Dissertation Year: Day 66 -- IRB, pilot, RA training, coursework
This is a blog series on my (hopefully) final graduate school year, detailing my dissertation project from beginning (ish) to end.
TL;DR -- I am waiting for IRB and in the meantime I'm training RAs using some pilot data I collected. I'm also in a situation where I may possibly have my dissertation defended before I am done with all my coursework.
IRB under review
My protocol's status changed from "Submitted" to "Under review" a few weeks ago. Best case scenario: approved any day now. Worst case scenario: No IRB protocol until the end of the semester. I feel like I should be more worried about my timeline but I'm not. Perhaps because I know IRB review time takes awhile. Or perhaps I know that since I have participant compensation funds that I'll be able to get participants in quickly for my study once I'm all approved. I should be worried since shoving all my data collection together plus processing and analysis won't be a negligible task. I can prepare for as much I possibly can based on previous pilot studies but I really won't know what I have until all participants (n=60) are collected.
So we wait. I wait.
Pilot for my study
Something people have recently asked me about: how can I run pilot experiments if I don't have approved IRB consent? IRB is really in protection of human participation in experiments where data from an experiment will be disseminated publicly (either in form of a journal article, or presentation, or whatever it may be). So for all the data that exists that is not being presented publicly, what are the limitations for these data? Or why even have them?
A limitation -- an obvious one based on the previous statement -- is that these data can't be used for public presentation. So the time and setup and analysis and everything that goes into running pilot participants are just for "practice". That's the nature of piloting experiments, though. They are there for test runs. I use mine to check for experimental executions of time-locked events (need time-locked markers in order to know when things happen in my experiment) or to start working on developing scripts to process data so when I do have data to process I won't have to code a pipeline before I can start to process data. Also, to generally see if my experiment is executing properly, neurally (for some of my processes, there are very unique signatures that exist if the experiment is actually working).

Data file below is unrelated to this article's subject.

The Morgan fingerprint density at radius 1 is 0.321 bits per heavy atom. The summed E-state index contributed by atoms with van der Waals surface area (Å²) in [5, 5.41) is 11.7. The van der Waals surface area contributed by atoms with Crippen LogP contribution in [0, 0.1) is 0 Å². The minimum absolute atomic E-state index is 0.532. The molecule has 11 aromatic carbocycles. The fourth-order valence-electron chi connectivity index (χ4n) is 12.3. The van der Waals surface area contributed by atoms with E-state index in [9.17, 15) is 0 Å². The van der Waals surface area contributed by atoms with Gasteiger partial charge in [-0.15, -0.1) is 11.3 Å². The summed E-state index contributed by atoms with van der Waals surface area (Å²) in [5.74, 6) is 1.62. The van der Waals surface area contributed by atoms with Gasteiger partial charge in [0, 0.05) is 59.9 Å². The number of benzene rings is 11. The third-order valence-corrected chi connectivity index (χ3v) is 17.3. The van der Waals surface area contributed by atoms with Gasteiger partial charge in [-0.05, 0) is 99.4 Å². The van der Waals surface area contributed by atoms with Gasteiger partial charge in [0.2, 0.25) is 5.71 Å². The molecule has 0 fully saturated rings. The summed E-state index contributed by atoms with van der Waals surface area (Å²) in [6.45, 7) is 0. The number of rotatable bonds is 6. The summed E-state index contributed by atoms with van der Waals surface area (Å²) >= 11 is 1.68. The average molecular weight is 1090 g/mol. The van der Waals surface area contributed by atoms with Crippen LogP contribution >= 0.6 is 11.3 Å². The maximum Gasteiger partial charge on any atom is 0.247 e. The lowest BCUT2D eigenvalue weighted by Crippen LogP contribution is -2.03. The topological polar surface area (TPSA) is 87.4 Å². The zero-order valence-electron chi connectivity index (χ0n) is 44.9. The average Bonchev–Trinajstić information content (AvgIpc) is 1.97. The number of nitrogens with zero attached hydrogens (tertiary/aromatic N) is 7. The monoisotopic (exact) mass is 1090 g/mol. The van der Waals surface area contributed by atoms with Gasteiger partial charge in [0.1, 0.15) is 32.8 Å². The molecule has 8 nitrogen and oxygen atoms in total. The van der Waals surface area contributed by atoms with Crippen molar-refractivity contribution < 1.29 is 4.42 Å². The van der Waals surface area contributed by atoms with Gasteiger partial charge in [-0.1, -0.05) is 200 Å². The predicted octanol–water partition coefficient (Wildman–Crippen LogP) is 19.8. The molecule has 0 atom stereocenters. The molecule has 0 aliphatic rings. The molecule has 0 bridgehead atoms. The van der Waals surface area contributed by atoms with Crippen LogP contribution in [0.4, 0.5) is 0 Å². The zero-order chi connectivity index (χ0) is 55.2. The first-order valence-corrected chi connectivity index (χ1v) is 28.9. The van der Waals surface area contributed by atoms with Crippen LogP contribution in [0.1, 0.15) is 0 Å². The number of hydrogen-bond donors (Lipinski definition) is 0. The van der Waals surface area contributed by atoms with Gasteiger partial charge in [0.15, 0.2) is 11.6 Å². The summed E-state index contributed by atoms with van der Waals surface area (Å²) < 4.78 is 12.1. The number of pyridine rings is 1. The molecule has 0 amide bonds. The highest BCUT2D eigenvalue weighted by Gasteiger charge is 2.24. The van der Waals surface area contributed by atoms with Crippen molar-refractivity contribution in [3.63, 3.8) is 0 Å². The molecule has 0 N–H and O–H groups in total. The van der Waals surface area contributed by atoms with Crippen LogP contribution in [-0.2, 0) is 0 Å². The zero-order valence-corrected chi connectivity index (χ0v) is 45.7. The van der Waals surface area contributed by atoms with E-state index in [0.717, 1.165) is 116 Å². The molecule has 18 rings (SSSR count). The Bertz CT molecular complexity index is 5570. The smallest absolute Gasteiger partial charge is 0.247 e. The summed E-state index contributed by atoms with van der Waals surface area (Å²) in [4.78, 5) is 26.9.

I have two ace research assistants. They have been awarded grants and have presented at conferences and they both have (at least) another year left at Utah State. I've been training them recently to process data and how to build processing pipelines. The waiting time for IRB is a ripe place to set up a lot of coding pipeline for analysis -- how to filter data, where to crop data, reading other literature related to each experimental event we are interested in analyzing. It's also very challenging. Unlike me, who lives immersed in data and processing and analysis, I see my RAs twice a week. They have plenty of other things to do as students and as people who have yet to choose science as a career. So piece-wise learning code is difficult but they seem to enjoy it when they are in lab. Most days we go over their lab time slots simply because they want to code more or get to a natural stopping point in a code.